The 'Turnhoutsebaan' is an important route for both cyclists, cars and public transport from the northern and eastern suburbs of Antwerp to enter the city. Yet the cycling infrastructure is lagging far behind, so far that one in two traffic victims in this key route are cyclists . Considering the increasingly higher number of people choosing to cycle to work and the corresponding mobility plans of both the city of Antwerp and the Flemish government to increase the number of cyclists, citizens demand a safer environment for cyclists on the Turnhoutsebaan. Aside of the usual lobbyists for better cyclist infrastructure, the Belgian Cyclists Union (Fietsersbond), an extra organization was founded to specifically tackle the issues on this road, 'Pak ze aan, de Turnhoutsebaan' which means "Tackle it, the Turnhoutsebaan", in Dutch. The organization first gained publicity through its facebook group and instagram page, further on they organized several public actions. They were founded closely after the Flemish region proclaimed they wouldn't fix the regional road Turnhoutsebaan any time soon . More specifically the organization wants the Flemish region and Antwerp local government to:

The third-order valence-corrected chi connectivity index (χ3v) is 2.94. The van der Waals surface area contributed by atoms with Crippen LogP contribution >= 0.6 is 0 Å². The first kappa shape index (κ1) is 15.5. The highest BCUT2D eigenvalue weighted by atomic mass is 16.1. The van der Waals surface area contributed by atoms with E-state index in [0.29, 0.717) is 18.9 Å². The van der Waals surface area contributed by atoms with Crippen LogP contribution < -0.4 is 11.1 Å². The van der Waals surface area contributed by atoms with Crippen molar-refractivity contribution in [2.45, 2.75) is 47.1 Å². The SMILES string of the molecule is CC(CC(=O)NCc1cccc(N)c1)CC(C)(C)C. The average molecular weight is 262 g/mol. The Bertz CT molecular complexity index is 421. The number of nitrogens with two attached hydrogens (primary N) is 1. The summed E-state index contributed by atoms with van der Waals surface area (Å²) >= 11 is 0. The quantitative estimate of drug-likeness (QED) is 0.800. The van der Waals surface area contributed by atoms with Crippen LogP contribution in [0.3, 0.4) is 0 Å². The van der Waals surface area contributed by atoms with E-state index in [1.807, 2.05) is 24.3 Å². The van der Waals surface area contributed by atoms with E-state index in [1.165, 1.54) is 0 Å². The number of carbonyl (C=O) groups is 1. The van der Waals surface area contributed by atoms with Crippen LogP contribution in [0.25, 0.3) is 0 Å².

1) tackle the problem of loading and unloading whereby many cars and trucks park on the pavement or cycle lane.
2) a remodelling of the road to include more space for pedestrians and cyclists and more frequent and safer crossings to improve the shopping experience.
3) decrease the speed limit to 30 km/h
4) redirect the intercity busses (e.g. Flixbus) who use this road to reach the Astridplein at the end.
The organization has reached attention by organizing public demonstrations like artistically painted car wrecks to draw attention, photoshoots with local citizens on the road, painting a fake cycle lane (although it was contested by the organization that this was their work). Through these actions the organization managed to attract the attention of several public figures like former Mayor of Antwerp, Bob Cools who suggested to turn it into a one-way street  and eventually also Flemish minister of mobility, Lydia Peeters who decided to transform the street into a cycle-street  .. A cycle street entails a maximum speed of 30 and a prohibition for cars to overtake cyclists. This proposal was not welcomed by the Antwerp alderman for mobility, Koen Kennis and the local Police. They claim this is a small measure that will not fix the greater picture and more likely spread the problem outwards. The local Antwerp government planned to give a negative advice for the plans of minister, but failed to reach a compromise. The liberal fraction that is part of the majority, and to whom the minister belongs, was opposed to the negative advice . Ironically this has become a conflict between the conservative party, N-VA, to whom alderman Kennis belongs and the liberals. Yet both parties form the majority of both the city of Antwerp and the Flemish government.